There are several reasons that scams work, amongst which is that they play on our vulnerabilities, emotions, and embarrassment. When we get caught out by a scam, be it email, phone, post or even an old fashioned knock on the door, the reaction of the victim is often â€śI felt such a foolâ€ť.
Some scams have received enough publicity that we are unlikely to fall for them: the Prince in Nigeria wanting you to look after his millions in return for a share of them, the â€śMicrosoftâ€ť engineer telling you about your viruses on your computer â€“ and â€śshowingâ€ť you them. Whilst most of us know about these, newer scams are being dreamt up all the time: and with newness comes vulnerability.
There are very few of us who are completely immune to being fooled â€“ so much so that when I received an email from â€śAppleâ€ť I had to check within the office that it was malicious and not genuine. This email was NOT from Apple, nor from iTunes, nor from any associate within the Apple Mac company. Iâ€™m lucky, I have those around me who know and if I have the slightest inclining something is wrong Iâ€™ll check first. But the same canâ€™t be said of everyone.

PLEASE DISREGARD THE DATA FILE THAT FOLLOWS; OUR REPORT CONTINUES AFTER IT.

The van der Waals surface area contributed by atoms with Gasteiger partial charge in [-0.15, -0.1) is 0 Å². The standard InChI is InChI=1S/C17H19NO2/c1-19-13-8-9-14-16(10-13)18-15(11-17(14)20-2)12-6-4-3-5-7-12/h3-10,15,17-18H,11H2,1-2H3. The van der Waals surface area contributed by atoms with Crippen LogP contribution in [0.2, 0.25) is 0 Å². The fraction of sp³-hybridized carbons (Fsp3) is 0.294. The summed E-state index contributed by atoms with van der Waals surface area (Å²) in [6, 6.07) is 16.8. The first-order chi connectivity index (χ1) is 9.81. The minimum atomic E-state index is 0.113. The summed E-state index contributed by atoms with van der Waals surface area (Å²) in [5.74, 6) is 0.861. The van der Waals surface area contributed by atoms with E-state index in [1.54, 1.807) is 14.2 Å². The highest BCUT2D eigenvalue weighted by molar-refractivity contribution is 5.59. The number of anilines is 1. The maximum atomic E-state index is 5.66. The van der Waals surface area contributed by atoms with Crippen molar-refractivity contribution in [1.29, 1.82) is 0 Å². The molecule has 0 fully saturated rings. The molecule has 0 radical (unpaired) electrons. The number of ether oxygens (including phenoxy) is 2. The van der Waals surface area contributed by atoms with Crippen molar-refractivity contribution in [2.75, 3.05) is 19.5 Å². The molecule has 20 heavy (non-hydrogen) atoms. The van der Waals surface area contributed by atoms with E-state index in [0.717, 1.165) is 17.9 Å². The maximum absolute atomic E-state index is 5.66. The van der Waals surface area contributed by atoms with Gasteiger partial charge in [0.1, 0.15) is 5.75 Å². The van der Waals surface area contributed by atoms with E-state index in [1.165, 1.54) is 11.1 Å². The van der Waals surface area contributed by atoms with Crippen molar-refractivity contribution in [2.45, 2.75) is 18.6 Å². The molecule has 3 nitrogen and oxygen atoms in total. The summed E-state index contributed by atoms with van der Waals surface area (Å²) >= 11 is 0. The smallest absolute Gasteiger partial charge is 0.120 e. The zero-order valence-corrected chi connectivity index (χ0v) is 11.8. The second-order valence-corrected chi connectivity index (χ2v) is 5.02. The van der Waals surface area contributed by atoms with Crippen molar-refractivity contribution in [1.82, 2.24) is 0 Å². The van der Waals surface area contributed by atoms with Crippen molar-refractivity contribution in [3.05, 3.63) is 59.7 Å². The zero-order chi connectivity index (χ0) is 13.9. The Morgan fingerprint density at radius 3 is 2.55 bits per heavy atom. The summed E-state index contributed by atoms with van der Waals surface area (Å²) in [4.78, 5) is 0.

And so, with this new scam, we are asking you all to let those that may be more vulnerable know about it and help to keep them safe. A good anti-virus will prompt you and ask if you really want to open the link and this, along with education, may well help keep more people safe from the scammers out there.